Tom Cruise
Tom Cruise turns 50 today, and he's probably had better birthdays. His latest film, "Rock of Ages," was a box office disappointment, and on Friday, it emerged that Katie Holmes, his third wife and mother of his daughter Suri, was filing for divorce. Just as things were seemingly starting to get back on track after a difficult half decade -- last year's "Mission: Impossible - Ghost Protocol" was his biggest hit ever -- it looks like the actor is hitting another rough patch.

And while we've had our fun with him, it's frustrating, because behind all the craziness and rumors, Cruise is a solid gold movie star, and a good (to sometimes great) actor who all too often lets the bullshit overshadow his talents. To mark Cruise turning half-a-century old, we've picked out our five favorite performances from across his thirty-year career. Let's keep our fingers crossed that there's more of these to come, and fewer questionable public outbursts and scurillous personal rumors. And you can fight for your favorite personal Cruise turn in the comments section below.

The Color Of Money

"The Color of Money" (1986)
While works like "Raging Bull" and "Goodfellas" receive more shine, one of the most undersung films in the Martin Scorsese oeuvre is his 1986 picture, "The Color of Money." And while the true star of the picture is Paul Newman, reprising the role of Fast Eddie Felson in the sequel to "The Hustler," also vastly underrated in the movie is Tom Cruise as the pompadoured, cocky upstart pool player Vincent Lauria who Felson takes under his wing, only to ultimately be betrayed by him. Arguably Newman elevates their tête-à-têtes, but Cruise answers the challenge in a big way. In his first serious dramatic role since becoming a star (released less than six months after "Top Gun" became a smash), he fares much better than Leonardo DiCaprio did in his first collaborations with Marty. As became his wont, he performed much of the pool sequences himself, giving it an a easy authenticity, and is every part the strutting, glorious embodiment of youth that Felson left behind long ago; the scene of Vincent doing his thing to the tune of Warren Zevon's "Werewolves of London" is still one of Cruise's most iconic movie star moments. It's intriguing to think of an alternate world where Cruise became a regular Scorsese collaborator in the way that DiCaprio has become; it's clear from "The Color of Money" that he would have been right at home.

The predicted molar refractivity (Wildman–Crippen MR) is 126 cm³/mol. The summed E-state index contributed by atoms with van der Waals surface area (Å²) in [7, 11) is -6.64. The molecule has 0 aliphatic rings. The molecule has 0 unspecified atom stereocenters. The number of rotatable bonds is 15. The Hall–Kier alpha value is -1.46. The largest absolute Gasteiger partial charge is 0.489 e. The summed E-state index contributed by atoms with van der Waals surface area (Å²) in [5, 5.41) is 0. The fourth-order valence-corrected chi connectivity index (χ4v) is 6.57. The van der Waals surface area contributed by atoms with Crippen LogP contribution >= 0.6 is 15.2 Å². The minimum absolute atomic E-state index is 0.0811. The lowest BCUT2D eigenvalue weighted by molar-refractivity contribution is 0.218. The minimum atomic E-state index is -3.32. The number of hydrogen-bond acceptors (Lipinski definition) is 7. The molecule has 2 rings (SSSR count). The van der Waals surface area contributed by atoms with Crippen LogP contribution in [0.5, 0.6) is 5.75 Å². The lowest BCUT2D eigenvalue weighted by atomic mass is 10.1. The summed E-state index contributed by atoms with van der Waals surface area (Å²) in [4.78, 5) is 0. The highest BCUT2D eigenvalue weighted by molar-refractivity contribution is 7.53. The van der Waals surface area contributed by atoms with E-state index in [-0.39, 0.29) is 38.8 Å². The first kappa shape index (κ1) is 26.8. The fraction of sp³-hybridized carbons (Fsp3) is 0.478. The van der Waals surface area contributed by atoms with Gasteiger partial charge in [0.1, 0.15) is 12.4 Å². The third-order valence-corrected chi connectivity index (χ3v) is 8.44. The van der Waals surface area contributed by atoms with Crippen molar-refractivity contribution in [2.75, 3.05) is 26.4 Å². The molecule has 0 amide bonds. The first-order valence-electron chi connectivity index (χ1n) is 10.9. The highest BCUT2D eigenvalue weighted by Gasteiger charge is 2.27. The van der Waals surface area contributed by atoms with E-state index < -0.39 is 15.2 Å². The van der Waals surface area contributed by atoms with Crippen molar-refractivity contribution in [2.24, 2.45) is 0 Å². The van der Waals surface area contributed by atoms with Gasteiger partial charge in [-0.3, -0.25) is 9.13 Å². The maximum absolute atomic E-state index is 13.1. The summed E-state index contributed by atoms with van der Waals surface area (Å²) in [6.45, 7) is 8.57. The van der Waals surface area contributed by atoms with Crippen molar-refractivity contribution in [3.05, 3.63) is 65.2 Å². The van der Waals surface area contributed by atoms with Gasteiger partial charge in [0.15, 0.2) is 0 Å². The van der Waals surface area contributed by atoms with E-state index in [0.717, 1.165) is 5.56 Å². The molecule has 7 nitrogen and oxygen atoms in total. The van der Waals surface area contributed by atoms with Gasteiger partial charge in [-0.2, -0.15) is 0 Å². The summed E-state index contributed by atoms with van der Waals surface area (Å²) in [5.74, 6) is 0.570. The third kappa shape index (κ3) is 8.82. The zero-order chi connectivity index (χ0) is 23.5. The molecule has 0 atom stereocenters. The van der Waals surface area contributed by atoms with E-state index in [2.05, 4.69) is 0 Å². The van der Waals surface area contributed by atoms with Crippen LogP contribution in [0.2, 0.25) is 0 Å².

Jerry Maguire

"Jerry Maguire" (1996)
Cruise may have given better acting performances, but he's never shone as much as a movie star as he did in his first collaboration with Cameron Crowe, "Jerry Maguire." It doesn't get the best rep now, thanks to the cultural penetration of its catchphrases ("Show me the money," "You complete me," etc.) and its omnipresence on TV, but rewatching it, it's still a great film, and Cruise is as terrific as he's ever been (and deservedly picked up an Oscar nomination for his trouble). The part was allegedly written for Tom Hanks, but it's impossible to imagine anyone except Cruise; his yuppie charisma is perfect for the role from the start, keeping Maguire from feeling like too much of a dick, and you buy every second of his moral awakening. But there's also a big hint of crazy in the character (something we've seen far too much of from the star in recent years); when Cuba Gooding Jr.'s Rod Tidwell tells him "You are hanging on by a very thin thread," you wouldn't disagree. Aside from Cruise, the movie still vies with "Almost Famous" for Crowe's best, Gooding Jr. and Renee Zellwegger have never been better, and the soundtrack's pretty great too (forget the CD release, the choice cuts, from the likes of The Replacements and Gram Parsons, weren't on it).